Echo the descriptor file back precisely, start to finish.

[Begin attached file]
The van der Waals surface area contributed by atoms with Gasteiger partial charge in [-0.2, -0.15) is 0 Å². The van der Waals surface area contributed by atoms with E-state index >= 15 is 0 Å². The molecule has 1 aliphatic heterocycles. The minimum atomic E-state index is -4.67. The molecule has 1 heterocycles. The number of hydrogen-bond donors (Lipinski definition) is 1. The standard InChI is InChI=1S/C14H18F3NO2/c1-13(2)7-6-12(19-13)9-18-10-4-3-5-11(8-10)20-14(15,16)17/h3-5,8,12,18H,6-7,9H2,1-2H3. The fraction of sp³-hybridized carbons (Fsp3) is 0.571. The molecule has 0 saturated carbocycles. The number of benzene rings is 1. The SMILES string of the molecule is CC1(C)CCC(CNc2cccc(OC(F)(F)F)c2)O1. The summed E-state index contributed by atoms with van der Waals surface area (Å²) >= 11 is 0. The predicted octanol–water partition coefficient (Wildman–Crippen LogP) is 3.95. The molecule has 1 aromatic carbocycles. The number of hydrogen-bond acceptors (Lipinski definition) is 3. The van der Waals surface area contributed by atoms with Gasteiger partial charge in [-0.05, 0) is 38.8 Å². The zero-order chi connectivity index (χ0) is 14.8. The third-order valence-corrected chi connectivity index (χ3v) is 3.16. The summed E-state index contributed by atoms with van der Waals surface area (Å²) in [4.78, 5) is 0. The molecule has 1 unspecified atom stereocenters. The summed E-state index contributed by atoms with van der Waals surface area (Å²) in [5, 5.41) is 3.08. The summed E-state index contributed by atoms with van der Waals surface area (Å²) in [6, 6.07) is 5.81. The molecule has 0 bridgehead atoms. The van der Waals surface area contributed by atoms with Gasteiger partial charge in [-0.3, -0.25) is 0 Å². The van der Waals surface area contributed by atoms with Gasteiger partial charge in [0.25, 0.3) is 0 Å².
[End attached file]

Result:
The van der Waals surface area contributed by atoms with Gasteiger partial charge in [-0.2, -0.15) is 0 Å². The van der Waals surface area contributed by atoms with E-state index >= 15 is 0 Å². The molecule has 1 aliphatic heterocycles. The minimum atomic E-state index is -4.67. The molecule has 1 heterocycles. The number of hydrogen-bond donors (Lipinski definition) is 1. The standard InChI is InChI=1S/C14H18F3NO2/c1-13(2)7-6-12(19-13)9-18-10-4-3-5-11(8-10)20-14(15,16)17/h3-5,8,12,18H,6-7,9H2,1-2H3. The fraction of sp³-hybridized carbons (Fsp3) is 0.571. The molecule has 0 saturated carbocycles. The number of benzene rings is 1. The SMILES string of the molecule is CC1(C)CCC(CNc2cccc(OC(F)(F)F)c2)O1. The summed E-state index contributed by atoms with van der Waals surface area (Å²) >= 11 is 0. The predicted octanol–water partition coefficient (Wildman–Crippen LogP) is 3.95. The molecule has 1 aromatic carbocycles. The number of hydrogen-bond acceptors (Lipinski definition) is 3. The van der Waals surface area contributed by atoms with Gasteiger partial charge in [-0.05, 0) is 38.8 Å². The zero-order chi connectivity index (χ0) is 14.8. The third-order valence-corrected chi connectivity index (χ3v) is 3.16. The summed E-state index contributed by atoms with van der Waals surface area (Å²) in [4.78, 5) is 0. The molecule has 1 unspecified atom stereocenters. The summed E-state index contributed by atoms with van der Waals surface area (Å²) in [5, 5.41) is 3.08. The summed E-state index contributed by atoms with van der Waals surface area (Å²) in [6, 6.07) is 5.81. The molecule has 0 bridgehead atoms. The van der Waals surface area contributed by atoms with Gasteiger partial charge in [-0.3, -0.25) is 0 Å². The van der Waals surface area contributed by atoms with Gasteiger partial charge in [0.25, 0.3) is 0 Å².